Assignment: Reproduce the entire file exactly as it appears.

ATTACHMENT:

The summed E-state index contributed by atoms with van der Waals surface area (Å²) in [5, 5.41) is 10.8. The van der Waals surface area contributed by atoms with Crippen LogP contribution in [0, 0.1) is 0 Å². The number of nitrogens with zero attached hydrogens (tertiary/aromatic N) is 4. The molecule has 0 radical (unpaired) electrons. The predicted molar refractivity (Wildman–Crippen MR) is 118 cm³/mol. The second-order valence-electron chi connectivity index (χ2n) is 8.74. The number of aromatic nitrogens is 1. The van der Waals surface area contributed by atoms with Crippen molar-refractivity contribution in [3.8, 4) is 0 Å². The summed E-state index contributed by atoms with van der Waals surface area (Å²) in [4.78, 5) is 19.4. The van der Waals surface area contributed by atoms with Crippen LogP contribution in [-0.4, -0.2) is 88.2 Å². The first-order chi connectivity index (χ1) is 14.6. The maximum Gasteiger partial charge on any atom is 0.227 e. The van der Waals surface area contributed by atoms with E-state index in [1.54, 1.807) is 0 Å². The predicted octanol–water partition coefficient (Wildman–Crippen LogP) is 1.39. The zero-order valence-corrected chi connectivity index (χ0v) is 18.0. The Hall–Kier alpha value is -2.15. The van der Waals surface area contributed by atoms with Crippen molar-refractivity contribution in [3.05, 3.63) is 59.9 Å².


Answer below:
The summed E-state index contributed by atoms with van der Waals surface area (Å²) in [5, 5.41) is 10.8. The van der Waals surface area contributed by atoms with Crippen LogP contribution in [0, 0.1) is 0 Å². The number of nitrogens with zero attached hydrogens (tertiary/aromatic N) is 4. The molecule has 0 radical (unpaired) electrons. The predicted molar refractivity (Wildman–Crippen MR) is 118 cm³/mol. The second-order valence-electron chi connectivity index (χ2n) is 8.74. The number of aromatic nitrogens is 1. The van der Waals surface area contributed by atoms with Crippen molar-refractivity contribution in [3.8, 4) is 0 Å². The summed E-state index contributed by atoms with van der Waals surface area (Å²) in [4.78, 5) is 19.4. The van der Waals surface area contributed by atoms with Crippen LogP contribution in [-0.4, -0.2) is 88.2 Å². The first-order chi connectivity index (χ1) is 14.6. The maximum Gasteiger partial charge on any atom is 0.227 e. The van der Waals surface area contributed by atoms with E-state index in [1.54, 1.807) is 0 Å². The predicted octanol–water partition coefficient (Wildman–Crippen LogP) is 1.39. The zero-order valence-corrected chi connectivity index (χ0v) is 18.0. The Hall–Kier alpha value is -2.15. The van der Waals surface area contributed by atoms with Crippen molar-refractivity contribution in [3.05, 3.63) is 59.9 Å².